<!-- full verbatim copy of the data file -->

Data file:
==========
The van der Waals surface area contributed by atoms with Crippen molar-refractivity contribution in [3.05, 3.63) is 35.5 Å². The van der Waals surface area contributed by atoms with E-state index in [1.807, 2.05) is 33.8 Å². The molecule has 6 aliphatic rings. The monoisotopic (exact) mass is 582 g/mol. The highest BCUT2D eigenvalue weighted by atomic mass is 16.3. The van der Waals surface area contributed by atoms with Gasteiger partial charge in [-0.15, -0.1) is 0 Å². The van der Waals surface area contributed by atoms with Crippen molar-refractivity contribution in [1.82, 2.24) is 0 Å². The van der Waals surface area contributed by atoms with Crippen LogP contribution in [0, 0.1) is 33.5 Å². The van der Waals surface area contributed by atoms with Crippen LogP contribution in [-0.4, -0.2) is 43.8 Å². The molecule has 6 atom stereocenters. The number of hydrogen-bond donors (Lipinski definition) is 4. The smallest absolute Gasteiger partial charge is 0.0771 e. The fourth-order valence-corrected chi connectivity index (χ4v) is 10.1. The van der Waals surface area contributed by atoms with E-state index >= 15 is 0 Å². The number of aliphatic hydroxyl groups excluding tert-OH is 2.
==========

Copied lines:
The van der Waals surface area contributed by atoms with Crippen molar-refractivity contribution in [3.05, 3.63) is 35.5 Å². The van der Waals surface area contributed by atoms with E-state index in [1.807, 2.05) is 33.8 Å². The molecule has 6 aliphatic rings. The monoisotopic (exact) mass is 582 g/mol. The highest BCUT2D eigenvalue weighted by atomic mass is 16.3. The van der Waals surface area contributed by atoms with Gasteiger partial charge in [-0.15, -0.1) is 0 Å². The van der Waals surface area contributed by atoms with Crippen molar-refractivity contribution in [1.82, 2.24) is 0 Å². The van der Waals surface area contributed by atoms with Crippen LogP contribution in [0, 0.1) is 33.5 Å². The van der Waals surface area contributed by atoms with Crippen LogP contribution in [-0.4, -0.2) is 43.8 Å². The molecule has 6 atom stereocenters. The number of hydrogen-bond donors (Lipinski definition) is 4. The smallest absolute Gasteiger partial charge is 0.0771 e. The fourth-order valence-corrected chi connectivity index (χ4v) is 10.1. The van der Waals surface area contributed by atoms with E-state index >= 15 is 0 Å². The number of aliphatic hydroxyl groups excluding tert-OH is 2.